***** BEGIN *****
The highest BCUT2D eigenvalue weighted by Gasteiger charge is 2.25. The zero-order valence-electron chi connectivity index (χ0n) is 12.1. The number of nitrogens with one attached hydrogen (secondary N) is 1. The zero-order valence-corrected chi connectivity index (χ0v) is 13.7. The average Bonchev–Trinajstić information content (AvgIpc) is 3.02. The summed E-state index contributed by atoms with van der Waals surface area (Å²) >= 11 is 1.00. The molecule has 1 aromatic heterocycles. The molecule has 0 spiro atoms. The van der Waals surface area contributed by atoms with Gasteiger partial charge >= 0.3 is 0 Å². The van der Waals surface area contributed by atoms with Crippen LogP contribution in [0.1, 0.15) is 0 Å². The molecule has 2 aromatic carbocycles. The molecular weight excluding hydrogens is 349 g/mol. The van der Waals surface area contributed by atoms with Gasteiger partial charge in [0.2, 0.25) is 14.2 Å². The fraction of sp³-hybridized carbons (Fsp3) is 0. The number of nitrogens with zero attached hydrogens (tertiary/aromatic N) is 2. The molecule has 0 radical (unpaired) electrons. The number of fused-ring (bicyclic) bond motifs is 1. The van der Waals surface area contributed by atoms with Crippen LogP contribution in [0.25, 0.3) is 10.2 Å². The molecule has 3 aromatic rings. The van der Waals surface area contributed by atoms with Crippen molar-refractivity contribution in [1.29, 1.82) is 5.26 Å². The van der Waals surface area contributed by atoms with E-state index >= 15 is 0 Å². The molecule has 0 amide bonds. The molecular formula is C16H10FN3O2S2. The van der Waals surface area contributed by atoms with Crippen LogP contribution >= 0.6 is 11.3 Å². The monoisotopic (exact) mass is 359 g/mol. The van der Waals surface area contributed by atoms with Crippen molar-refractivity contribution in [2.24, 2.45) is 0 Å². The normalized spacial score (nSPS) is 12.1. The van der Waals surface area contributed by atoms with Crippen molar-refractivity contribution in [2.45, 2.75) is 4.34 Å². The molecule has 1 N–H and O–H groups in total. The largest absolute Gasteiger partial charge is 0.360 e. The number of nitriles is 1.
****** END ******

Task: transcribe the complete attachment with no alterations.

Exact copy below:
The highest BCUT2D eigenvalue weighted by Gasteiger charge is 2.25. The zero-order valence-electron chi connectivity index (χ0n) is 12.1. The number of nitrogens with one attached hydrogen (secondary N) is 1. The zero-order valence-corrected chi connectivity index (χ0v) is 13.7. The average Bonchev–Trinajstić information content (AvgIpc) is 3.02. The summed E-state index contributed by atoms with van der Waals surface area (Å²) >= 11 is 1.00. The molecule has 1 aromatic heterocycles. The molecule has 0 spiro atoms. The van der Waals surface area contributed by atoms with Gasteiger partial charge >= 0.3 is 0 Å². The van der Waals surface area contributed by atoms with Crippen LogP contribution in [0.1, 0.15) is 0 Å². The molecule has 2 aromatic carbocycles. The molecular weight excluding hydrogens is 349 g/mol. The van der Waals surface area contributed by atoms with Gasteiger partial charge in [0.2, 0.25) is 14.2 Å². The fraction of sp³-hybridized carbons (Fsp3) is 0. The number of nitrogens with zero attached hydrogens (tertiary/aromatic N) is 2. The molecule has 0 radical (unpaired) electrons. The number of fused-ring (bicyclic) bond motifs is 1. The van der Waals surface area contributed by atoms with Crippen LogP contribution in [0.25, 0.3) is 10.2 Å². The molecule has 3 aromatic rings. The van der Waals surface area contributed by atoms with Crippen molar-refractivity contribution in [1.29, 1.82) is 5.26 Å². The van der Waals surface area contributed by atoms with E-state index >= 15 is 0 Å². The molecule has 0 amide bonds. The molecular formula is C16H10FN3O2S2. The van der Waals surface area contributed by atoms with Crippen LogP contribution >= 0.6 is 11.3 Å². The monoisotopic (exact) mass is 359 g/mol. The van der Waals surface area contributed by atoms with Crippen molar-refractivity contribution in [2.24, 2.45) is 0 Å². The normalized spacial score (nSPS) is 12.1. The van der Waals surface area contributed by atoms with Crippen molar-refractivity contribution in [2.45, 2.75) is 4.34 Å². The molecule has 1 N–H and O–H groups in total. The largest absolute Gasteiger partial charge is 0.360 e. The number of nitriles is 1.